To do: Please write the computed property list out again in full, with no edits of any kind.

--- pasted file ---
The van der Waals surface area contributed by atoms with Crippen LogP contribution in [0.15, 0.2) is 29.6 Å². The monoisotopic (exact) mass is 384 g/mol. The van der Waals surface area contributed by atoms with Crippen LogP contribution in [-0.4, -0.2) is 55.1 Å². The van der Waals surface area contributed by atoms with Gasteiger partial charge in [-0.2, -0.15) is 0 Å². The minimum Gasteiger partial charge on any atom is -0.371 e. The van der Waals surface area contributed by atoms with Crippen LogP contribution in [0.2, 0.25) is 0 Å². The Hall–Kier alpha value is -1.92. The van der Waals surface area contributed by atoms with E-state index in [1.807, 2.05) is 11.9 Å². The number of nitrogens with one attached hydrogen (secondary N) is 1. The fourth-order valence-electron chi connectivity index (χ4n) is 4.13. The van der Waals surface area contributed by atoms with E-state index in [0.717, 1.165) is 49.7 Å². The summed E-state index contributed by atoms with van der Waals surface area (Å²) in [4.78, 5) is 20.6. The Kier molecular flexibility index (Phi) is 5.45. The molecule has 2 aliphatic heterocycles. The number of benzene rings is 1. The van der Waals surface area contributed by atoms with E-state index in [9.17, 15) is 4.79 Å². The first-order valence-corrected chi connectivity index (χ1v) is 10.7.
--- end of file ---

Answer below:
The van der Waals surface area contributed by atoms with Crippen LogP contribution in [0.15, 0.2) is 29.6 Å². The monoisotopic (exact) mass is 384 g/mol. The van der Waals surface area contributed by atoms with Crippen LogP contribution in [-0.4, -0.2) is 55.1 Å². The van der Waals surface area contributed by atoms with Gasteiger partial charge in [-0.2, -0.15) is 0 Å². The minimum Gasteiger partial charge on any atom is -0.371 e. The van der Waals surface area contributed by atoms with Crippen LogP contribution in [0.2, 0.25) is 0 Å². The Hall–Kier alpha value is -1.92. The van der Waals surface area contributed by atoms with E-state index in [1.807, 2.05) is 11.9 Å². The number of nitrogens with one attached hydrogen (secondary N) is 1. The fourth-order valence-electron chi connectivity index (χ4n) is 4.13. The van der Waals surface area contributed by atoms with E-state index in [0.717, 1.165) is 49.7 Å². The summed E-state index contributed by atoms with van der Waals surface area (Å²) in [4.78, 5) is 20.6. The Kier molecular flexibility index (Phi) is 5.45. The molecule has 2 aliphatic heterocycles. The number of benzene rings is 1. The van der Waals surface area contributed by atoms with E-state index in [9.17, 15) is 4.79 Å². The first-order valence-corrected chi connectivity index (χ1v) is 10.7.